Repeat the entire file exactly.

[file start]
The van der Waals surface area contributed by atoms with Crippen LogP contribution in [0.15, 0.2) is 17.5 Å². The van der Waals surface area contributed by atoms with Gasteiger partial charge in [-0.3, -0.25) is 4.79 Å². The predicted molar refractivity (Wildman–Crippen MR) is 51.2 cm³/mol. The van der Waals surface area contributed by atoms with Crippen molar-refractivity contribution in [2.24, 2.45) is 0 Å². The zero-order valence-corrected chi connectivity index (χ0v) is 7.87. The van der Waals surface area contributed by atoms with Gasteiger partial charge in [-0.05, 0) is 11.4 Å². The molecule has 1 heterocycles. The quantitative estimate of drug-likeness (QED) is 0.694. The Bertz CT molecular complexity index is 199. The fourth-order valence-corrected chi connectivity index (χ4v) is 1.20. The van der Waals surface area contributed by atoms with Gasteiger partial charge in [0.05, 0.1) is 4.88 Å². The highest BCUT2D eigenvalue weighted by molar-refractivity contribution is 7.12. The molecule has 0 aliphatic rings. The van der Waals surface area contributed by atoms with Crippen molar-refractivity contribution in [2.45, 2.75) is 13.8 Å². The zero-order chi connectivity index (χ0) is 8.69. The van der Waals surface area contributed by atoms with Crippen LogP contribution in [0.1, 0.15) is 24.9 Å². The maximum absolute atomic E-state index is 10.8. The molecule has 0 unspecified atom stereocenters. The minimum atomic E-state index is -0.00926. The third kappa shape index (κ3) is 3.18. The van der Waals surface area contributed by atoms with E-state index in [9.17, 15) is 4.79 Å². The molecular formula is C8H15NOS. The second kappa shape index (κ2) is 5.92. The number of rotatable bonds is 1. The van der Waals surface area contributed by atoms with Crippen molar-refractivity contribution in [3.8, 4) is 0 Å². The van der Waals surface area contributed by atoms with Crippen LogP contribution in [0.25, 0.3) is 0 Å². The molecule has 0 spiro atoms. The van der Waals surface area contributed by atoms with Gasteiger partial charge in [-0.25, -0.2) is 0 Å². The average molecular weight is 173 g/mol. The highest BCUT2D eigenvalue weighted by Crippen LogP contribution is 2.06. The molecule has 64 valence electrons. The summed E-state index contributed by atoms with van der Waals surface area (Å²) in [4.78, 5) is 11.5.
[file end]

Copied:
The van der Waals surface area contributed by atoms with Crippen LogP contribution in [0.15, 0.2) is 17.5 Å². The van der Waals surface area contributed by atoms with Gasteiger partial charge in [-0.3, -0.25) is 4.79 Å². The predicted molar refractivity (Wildman–Crippen MR) is 51.2 cm³/mol. The van der Waals surface area contributed by atoms with Crippen molar-refractivity contribution in [2.24, 2.45) is 0 Å². The zero-order valence-corrected chi connectivity index (χ0v) is 7.87. The van der Waals surface area contributed by atoms with Gasteiger partial charge in [-0.05, 0) is 11.4 Å². The molecule has 1 heterocycles. The quantitative estimate of drug-likeness (QED) is 0.694. The Bertz CT molecular complexity index is 199. The fourth-order valence-corrected chi connectivity index (χ4v) is 1.20. The van der Waals surface area contributed by atoms with Gasteiger partial charge in [0.05, 0.1) is 4.88 Å². The highest BCUT2D eigenvalue weighted by molar-refractivity contribution is 7.12. The molecule has 0 aliphatic rings. The van der Waals surface area contributed by atoms with Crippen molar-refractivity contribution in [2.45, 2.75) is 13.8 Å². The zero-order chi connectivity index (χ0) is 8.69. The van der Waals surface area contributed by atoms with Crippen LogP contribution in [0.1, 0.15) is 24.9 Å². The maximum absolute atomic E-state index is 10.8. The molecule has 0 unspecified atom stereocenters. The minimum atomic E-state index is -0.00926. The third kappa shape index (κ3) is 3.18. The van der Waals surface area contributed by atoms with E-state index in [9.17, 15) is 4.79 Å². The molecular formula is C8H15NOS. The second kappa shape index (κ2) is 5.92. The number of rotatable bonds is 1. The van der Waals surface area contributed by atoms with Crippen molar-refractivity contribution in [3.8, 4) is 0 Å². The van der Waals surface area contributed by atoms with Crippen LogP contribution in [0.25, 0.3) is 0 Å². The molecule has 0 spiro atoms. The van der Waals surface area contributed by atoms with Gasteiger partial charge in [-0.25, -0.2) is 0 Å². The average molecular weight is 173 g/mol. The highest BCUT2D eigenvalue weighted by Crippen LogP contribution is 2.06. The molecule has 64 valence electrons. The summed E-state index contributed by atoms with van der Waals surface area (Å²) in [4.78, 5) is 11.5.